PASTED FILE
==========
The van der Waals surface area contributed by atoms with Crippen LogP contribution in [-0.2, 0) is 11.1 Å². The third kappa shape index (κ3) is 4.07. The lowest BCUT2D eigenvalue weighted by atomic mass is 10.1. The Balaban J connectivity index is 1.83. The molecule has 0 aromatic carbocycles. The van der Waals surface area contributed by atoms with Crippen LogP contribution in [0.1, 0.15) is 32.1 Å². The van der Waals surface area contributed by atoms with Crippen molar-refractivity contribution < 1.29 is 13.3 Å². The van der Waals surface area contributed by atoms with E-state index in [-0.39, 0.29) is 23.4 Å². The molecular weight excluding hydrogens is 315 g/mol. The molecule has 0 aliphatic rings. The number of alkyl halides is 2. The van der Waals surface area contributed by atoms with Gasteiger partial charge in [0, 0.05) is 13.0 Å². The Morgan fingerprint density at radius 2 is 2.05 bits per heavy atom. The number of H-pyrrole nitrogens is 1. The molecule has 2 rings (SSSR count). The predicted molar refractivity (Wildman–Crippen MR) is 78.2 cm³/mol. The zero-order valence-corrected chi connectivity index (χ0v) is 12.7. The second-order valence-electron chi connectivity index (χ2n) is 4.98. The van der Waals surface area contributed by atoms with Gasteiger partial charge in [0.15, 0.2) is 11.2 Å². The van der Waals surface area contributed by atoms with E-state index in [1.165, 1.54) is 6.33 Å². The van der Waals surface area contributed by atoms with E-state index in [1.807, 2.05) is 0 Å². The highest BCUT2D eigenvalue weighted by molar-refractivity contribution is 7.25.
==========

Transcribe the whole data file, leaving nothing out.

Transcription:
The van der Waals surface area contributed by atoms with Crippen LogP contribution in [-0.2, 0) is 11.1 Å². The third kappa shape index (κ3) is 4.07. The lowest BCUT2D eigenvalue weighted by atomic mass is 10.1. The Balaban J connectivity index is 1.83. The molecule has 0 aromatic carbocycles. The van der Waals surface area contributed by atoms with Crippen LogP contribution in [0.1, 0.15) is 32.1 Å². The van der Waals surface area contributed by atoms with Crippen molar-refractivity contribution < 1.29 is 13.3 Å². The van der Waals surface area contributed by atoms with E-state index in [-0.39, 0.29) is 23.4 Å². The molecular weight excluding hydrogens is 315 g/mol. The molecule has 0 aliphatic rings. The number of alkyl halides is 2. The van der Waals surface area contributed by atoms with Gasteiger partial charge in [0, 0.05) is 13.0 Å². The Morgan fingerprint density at radius 2 is 2.05 bits per heavy atom. The number of H-pyrrole nitrogens is 1. The molecule has 2 rings (SSSR count). The predicted molar refractivity (Wildman–Crippen MR) is 78.2 cm³/mol. The zero-order valence-corrected chi connectivity index (χ0v) is 12.7. The second-order valence-electron chi connectivity index (χ2n) is 4.98. The van der Waals surface area contributed by atoms with Gasteiger partial charge in [0.15, 0.2) is 11.2 Å². The van der Waals surface area contributed by atoms with E-state index in [1.165, 1.54) is 6.33 Å². The van der Waals surface area contributed by atoms with E-state index in [1.807, 2.05) is 0 Å². The highest BCUT2D eigenvalue weighted by molar-refractivity contribution is 7.25.